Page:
Black Hole Archives - Page 3 of 5 -
If a black hole is Voldemort, a quasar is Sauron; Despite being concentrated in an area no larger than our solar system, one, single quasar can outshine our galaxy by a factor of 100, generating more energy in moments than the Sun ever will. However, the mechanism by which they are powered is remarkably simple: at the heart of every quasar is a black hole that has been turbocharged. At least, that’s the working theory anyway.
When you crush the Sun to the size of a small town and crush the Earth to the size of a peanut … you will know how big the black holes can be. This crazy black hole comparison will definitely blow your mind, hopely I was able to convey my fascination. Enjoy
The central regions of many glittering galaxies, our own Milky Way included, harbor cores of impenetrable darkness—black holes with masses equivalent to millions, or even billions, of suns. What is more, these supermassive black holes and their host galaxies appear to develop together, or “co-evolve.” Theory predicts that as galaxies collide and merge, growing ever more massive, so too do their dark hearts.
As you might know, the Milky Way Galaxy, in which we are all floating, has a black hole with a mass 4.5 million times bigger than that of our sun at its very center. So, when NASA says a documented occurrence in that vast pit of darkness “raises questions about the behavior of this giant black hole and its surrounding environment,” I get a little nervous.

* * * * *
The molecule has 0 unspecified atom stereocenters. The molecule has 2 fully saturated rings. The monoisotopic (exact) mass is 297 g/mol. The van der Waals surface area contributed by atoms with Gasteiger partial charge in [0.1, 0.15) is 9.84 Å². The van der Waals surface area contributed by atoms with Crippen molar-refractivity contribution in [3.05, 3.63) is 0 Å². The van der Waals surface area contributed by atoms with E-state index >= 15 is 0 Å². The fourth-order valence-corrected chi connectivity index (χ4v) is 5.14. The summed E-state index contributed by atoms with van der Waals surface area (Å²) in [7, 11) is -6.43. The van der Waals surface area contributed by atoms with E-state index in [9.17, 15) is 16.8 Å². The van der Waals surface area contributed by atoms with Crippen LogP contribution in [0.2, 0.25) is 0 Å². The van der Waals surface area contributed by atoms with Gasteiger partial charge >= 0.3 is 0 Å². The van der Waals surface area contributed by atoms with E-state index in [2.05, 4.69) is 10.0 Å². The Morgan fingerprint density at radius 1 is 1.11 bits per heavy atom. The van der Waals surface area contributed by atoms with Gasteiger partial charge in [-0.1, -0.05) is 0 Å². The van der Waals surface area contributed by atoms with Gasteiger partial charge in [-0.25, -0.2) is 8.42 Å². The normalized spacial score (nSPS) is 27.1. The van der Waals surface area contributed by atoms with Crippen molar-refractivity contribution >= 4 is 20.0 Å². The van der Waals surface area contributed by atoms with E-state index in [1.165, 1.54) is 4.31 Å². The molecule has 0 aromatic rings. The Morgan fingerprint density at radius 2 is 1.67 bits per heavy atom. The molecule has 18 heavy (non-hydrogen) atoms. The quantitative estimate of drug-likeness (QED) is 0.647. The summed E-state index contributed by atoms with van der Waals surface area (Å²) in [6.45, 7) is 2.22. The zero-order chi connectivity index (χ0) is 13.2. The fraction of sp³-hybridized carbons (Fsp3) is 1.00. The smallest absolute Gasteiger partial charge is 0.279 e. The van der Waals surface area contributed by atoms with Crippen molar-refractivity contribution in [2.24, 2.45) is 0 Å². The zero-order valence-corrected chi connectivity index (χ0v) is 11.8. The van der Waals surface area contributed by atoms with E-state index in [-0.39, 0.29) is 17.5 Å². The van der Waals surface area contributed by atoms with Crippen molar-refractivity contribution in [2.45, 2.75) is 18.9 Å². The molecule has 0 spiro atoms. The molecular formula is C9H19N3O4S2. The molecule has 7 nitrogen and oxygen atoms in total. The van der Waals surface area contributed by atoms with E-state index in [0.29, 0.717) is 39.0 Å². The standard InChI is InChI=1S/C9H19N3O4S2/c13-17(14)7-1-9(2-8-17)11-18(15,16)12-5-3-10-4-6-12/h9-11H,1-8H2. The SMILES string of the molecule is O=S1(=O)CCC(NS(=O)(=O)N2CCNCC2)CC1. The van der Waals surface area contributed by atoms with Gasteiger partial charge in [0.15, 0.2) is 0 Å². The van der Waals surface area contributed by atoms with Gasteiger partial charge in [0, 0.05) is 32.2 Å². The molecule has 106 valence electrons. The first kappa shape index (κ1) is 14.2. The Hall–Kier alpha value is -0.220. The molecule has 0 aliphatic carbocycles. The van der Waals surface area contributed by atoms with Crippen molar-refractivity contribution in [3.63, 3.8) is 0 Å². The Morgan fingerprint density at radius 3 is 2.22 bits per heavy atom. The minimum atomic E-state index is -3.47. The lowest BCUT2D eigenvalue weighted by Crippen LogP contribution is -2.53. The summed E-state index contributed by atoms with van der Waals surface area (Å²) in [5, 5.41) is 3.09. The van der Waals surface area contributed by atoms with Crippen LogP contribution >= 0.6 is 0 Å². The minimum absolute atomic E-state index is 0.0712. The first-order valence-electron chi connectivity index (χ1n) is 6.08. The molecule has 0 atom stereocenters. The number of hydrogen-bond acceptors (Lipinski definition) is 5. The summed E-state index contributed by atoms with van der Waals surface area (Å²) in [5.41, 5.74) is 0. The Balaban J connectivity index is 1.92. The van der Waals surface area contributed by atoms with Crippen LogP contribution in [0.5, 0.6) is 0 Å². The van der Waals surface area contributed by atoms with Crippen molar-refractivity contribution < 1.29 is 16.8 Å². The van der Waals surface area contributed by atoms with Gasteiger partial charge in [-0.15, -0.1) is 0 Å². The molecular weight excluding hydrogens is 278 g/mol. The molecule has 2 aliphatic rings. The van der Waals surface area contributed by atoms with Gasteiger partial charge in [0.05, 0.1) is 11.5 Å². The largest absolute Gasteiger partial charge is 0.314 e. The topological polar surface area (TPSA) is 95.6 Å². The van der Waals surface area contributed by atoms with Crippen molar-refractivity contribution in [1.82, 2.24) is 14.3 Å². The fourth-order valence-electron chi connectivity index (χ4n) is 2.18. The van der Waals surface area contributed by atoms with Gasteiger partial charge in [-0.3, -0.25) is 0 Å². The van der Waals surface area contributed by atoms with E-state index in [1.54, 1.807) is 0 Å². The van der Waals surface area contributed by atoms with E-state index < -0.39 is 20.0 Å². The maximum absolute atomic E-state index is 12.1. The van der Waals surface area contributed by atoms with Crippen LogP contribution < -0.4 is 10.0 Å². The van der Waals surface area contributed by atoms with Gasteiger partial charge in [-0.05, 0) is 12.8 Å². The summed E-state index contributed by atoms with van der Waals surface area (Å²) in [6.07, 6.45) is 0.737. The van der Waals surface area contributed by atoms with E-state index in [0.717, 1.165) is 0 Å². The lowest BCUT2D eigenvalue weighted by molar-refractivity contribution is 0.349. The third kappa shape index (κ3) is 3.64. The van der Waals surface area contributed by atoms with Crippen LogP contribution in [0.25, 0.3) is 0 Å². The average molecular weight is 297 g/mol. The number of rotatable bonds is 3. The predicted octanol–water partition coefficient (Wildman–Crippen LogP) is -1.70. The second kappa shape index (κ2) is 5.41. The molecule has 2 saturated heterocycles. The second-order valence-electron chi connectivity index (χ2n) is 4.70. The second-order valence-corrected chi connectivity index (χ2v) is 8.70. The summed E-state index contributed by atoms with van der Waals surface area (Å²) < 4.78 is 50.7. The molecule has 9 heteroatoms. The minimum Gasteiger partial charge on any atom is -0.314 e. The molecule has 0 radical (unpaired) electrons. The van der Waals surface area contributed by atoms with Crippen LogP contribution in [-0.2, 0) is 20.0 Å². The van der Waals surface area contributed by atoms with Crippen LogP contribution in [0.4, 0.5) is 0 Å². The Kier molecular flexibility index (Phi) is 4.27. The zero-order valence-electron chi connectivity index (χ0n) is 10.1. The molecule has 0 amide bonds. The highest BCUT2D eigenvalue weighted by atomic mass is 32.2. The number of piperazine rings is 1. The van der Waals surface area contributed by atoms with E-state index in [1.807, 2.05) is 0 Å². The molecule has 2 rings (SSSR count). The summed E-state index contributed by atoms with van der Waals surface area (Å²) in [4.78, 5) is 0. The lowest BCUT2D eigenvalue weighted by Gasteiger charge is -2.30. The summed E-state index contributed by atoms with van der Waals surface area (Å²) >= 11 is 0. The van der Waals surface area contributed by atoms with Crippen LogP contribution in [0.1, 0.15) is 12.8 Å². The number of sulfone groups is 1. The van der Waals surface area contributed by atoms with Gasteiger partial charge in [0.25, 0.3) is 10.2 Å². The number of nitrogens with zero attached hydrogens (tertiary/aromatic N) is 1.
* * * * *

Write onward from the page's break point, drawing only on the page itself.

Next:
A black hole is a large amount of matter squeezed into a tiny area with an enormous gravitational pull for its size. Many black holes form from dying giant stars that collapse in on themselves. But even as black holes, they continue to orbit and exert the same gravitational pull on objects around them. Not all scientists believe in black holes. But for those who do, the surprises just keep coming.
Quasars are the most luminous objects in the universe, beacons that shine across vast cosmological distances. They are galaxies that have particularly active supermassive black holes at their cores, objects surrounded by discs of extremely hot matter spiralling into oblivion and emitting bright beams of particles along their spin axes at nearly the speed of light.
Astronomers in the next year will be able to detect hundreds of black holes thanks to the brand new detectors of the Laser Interferometer Gravitational-Wave Observatory or LIGO, which is a new research by scientists from Cardiff University.
As galaxies mature, they stop forming stars — but why? Now astronomers are hot on the trail of finding the culprit. By now we know that the vast majority of galaxies have supermassive black holes in their cores. These galactic behemoths generate some energetic phenomena, especially when matter falls onto their accretion disks and event horizons.
A certain black hole is more insatiable than expected. The P13 is a black hole along the outer edge of the NGC7793 galaxy located around 12 million light years away from the Earth. It’s very luminous compared to others of its kind but as it turns out, this has nothing to do with the black hole’s size.
Black holes are so entwined in the established scientific narrative these days that it’s easy to forget that their existence is still completely theoretical.
Nestled in the heart of a tiny galaxy 54 million light years from Earth is a black hole so big it makes up 15% of the star cluster’s total mass.